Protein – Panacea or Problem?

Protein is everywhere on the grocery and pharmacy shelves these days. There are protein shakes, protein bars, high protein cereals – you name it.

            One reason for this emphasis on protein is that in the 1980s and 90s we were taught to fear fat, and in the 2000s we were told carbohydrates were bad – so that only leaves protein!

            We do indeed need protein for health. There are a number of essential nutrients (specific amino acids) that the body does not manufacture and which come from dietary protein.

            How much protein do we really need, and is too much bad for us?

            The recommended amount of protein an average adult should eat is 0.8 grams per kilogram of body weight. Almost every adult in western countries gets this much or more. For an adult weighing 165 pounds, this translates to 60 grams protein per day. If you are trying to maintain or gain muscle mass, or if pregnant or nursing, you should increase this by 25%. This would include most older adults, who often lose muscle with aging.

            Protein is available from a variety of foods, with fish, fowl and meat the most obvious but far from the only or even the best source. Dairy products, eggs, beans and lentils and nuts provide quality protein, as does soy. What should you avoid? Fatty cuts of meat and most processed meats (cold cuts, sausages, bacon, hot dogs) are bad for your heart and best minimized. If you are choosing hamburger, go for the 90+% lean packages.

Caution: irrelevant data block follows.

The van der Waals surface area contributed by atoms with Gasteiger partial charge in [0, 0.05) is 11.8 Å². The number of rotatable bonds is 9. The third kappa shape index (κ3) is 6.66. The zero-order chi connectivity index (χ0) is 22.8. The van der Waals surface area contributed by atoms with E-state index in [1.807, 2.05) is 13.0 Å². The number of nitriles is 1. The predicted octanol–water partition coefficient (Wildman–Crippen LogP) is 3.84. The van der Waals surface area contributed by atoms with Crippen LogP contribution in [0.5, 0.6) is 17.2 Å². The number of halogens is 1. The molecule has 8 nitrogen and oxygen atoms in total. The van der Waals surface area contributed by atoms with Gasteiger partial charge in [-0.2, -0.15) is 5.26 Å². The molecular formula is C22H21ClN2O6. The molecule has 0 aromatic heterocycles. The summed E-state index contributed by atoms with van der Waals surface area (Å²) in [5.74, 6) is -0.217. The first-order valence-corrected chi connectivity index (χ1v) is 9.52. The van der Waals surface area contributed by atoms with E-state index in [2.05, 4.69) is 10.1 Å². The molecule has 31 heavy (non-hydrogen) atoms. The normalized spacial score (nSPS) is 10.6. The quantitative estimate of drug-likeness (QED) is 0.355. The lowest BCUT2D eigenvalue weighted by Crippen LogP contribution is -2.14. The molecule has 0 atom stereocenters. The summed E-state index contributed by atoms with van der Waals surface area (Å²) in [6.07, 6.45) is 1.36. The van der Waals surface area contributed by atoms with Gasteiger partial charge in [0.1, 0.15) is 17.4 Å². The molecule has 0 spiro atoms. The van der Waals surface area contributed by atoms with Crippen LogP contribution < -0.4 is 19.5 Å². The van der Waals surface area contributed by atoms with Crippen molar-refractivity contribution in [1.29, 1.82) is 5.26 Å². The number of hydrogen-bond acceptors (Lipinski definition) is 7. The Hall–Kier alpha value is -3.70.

Since all of the foods providing protein also provide different additional nutrients that we need, balance is key. Fish provides omega-3 fatty acids; meat provides iron; dairy products provide calcium and vitamins; legumes provide fiber and minerals.

            Can you eat too much protein? Clearly yes, for a few reasons. Protein is our only source of nitrogen and tends to make the body acidic; the kidneys eliminate these toxins. If you have any degree of kidney impairment, excess protein can over-tax the body’s ability to cleanse the blood. Excess animal protein can lead to kidney stones. If you increase your protein intake without increasing exercise, you will probably take in too many calories and put on weight.

            Most experts agree that the maximum an average adult should eat is 2 grams per kilogram body weight. For our average 165-pound adult, this is 150 grams per day. Take a look at your intake, and if you are way over this, probably wise to cut back.

            And be sure to get your nutrition from a variety of sources. Protein, carbohydrates and healthy fats are all necessary for good health.

            Edward Hoffer MD is Associate Professor of Medicine, part-time, at Harvard.

What Does The Doctor Say?

By Dr. Edward Hoffer

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